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How Are You Doing?

How are you doing?  How are you really doing?  Every time I see someone I know these days, we ask each other ‘How are you doing?’ and we really mean it.   No one is content to just hear a ‘Fine, you?’, no, now we want more. Much more. Like: do you have parents who are elderly or sick? Do you have children? Do you have a partner? Is everybody feeling OK? Do you have enough food? Do you have toilet paper?

A few days ago, I called my niece in NY, and she was at home working through phonetics and reading with her 6 year old and her 3 year old. At the same time, she’s trying to get some work done (she’s a lawyer), and probably concerned about her father who’s in his late 60s. I tried to make a bit of a joke to lighten the mood, saying, ‘Gee I really didn’t ever see you as the type to home-school your children!’, and she gave out a sigh. Then I realized that having little kids around is a big, big issue for lots of young people. How on earth do you educate your children at home? And for heaven’s sake, if you are an MC student, aren’t you also trying to educate yourself? What about work? We all need to cut ourselves some slack right now.

We are experiencing something which has not happened in our living memory – we’re struggling with a plague. And very few of us have experienced shortages of any kind, so it is quite unsettling to see empty shelves. I went into a supermarket yesterday and I could smell fear. I never would have believed that I’d be afraid to buy groceries. So, I’ve been trying fight fear by learning all that I can about this disease, keeping a routine, setting daily goals, and then trying to concentrate on accomplishing them.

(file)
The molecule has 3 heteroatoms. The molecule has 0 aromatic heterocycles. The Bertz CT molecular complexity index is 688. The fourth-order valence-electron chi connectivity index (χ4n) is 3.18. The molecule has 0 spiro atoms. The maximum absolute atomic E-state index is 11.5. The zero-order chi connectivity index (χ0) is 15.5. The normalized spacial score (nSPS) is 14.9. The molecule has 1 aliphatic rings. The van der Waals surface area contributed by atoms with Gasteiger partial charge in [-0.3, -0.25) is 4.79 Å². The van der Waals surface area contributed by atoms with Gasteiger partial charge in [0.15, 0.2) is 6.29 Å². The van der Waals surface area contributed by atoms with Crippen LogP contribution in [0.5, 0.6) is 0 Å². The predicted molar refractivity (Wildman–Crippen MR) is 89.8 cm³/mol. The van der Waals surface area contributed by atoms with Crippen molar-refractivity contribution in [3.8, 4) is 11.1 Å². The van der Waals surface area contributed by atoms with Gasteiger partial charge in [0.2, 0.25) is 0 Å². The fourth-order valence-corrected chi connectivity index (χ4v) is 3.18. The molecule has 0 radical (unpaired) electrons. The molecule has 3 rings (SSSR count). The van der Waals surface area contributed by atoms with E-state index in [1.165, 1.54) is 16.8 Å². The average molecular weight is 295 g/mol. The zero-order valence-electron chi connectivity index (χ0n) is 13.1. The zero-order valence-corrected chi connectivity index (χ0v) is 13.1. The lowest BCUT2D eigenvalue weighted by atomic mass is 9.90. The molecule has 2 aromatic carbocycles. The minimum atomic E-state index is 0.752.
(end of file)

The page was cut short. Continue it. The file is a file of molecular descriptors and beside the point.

Generally, now I try to check emails in the morning, and do any reading or writing which might be required for class. Most of my classes at MC have been completely cancelled, but the professor for Figure Drawing is trying very hard to keep everyone engaged. What a challenge. The course is all about drawing from a live model, and doing this for a solid 5 hours per week is easy when you have class, but difficult to duplicate at home. His assignments are very helpful in keeping me on track. Honestly, I don’t get there every day, but trying to stick to a schedule is helping a lot.

So, yes, I’m doing OK. How are you doing? Really.

Arleen Seed

Hi! My name is Arleen Cannata Seed and I’m studying Fine Arts here at Montgomery College in Takoma Park/Silver Spring. Originally from New York City, I studied Art as an undergraduate years ago, but chose to spend my career in a totally different field, working for the United Nations and traveling all over the world bringing technological solutions to global problems.

Once I retired, I had the time and mental space to practice Art again, but I knew I had forgotten the fundamentals. So, I enrolled in 100 level courses in drawing, painting, and sculpture at MC. This was just the catalyst I needed! The professors at MC, in both the Community Arts and the regular credit courses, provided a course of study and opened my eyes to the different ways in which Art is taught in the 21st Century.

This blog is about my journey, my transition from working adult to pursuing an earlier dream, and I’m hoping this story resonates with young people thinking about their career choices and older people yearning to rekindle pursuits which have always interested them.

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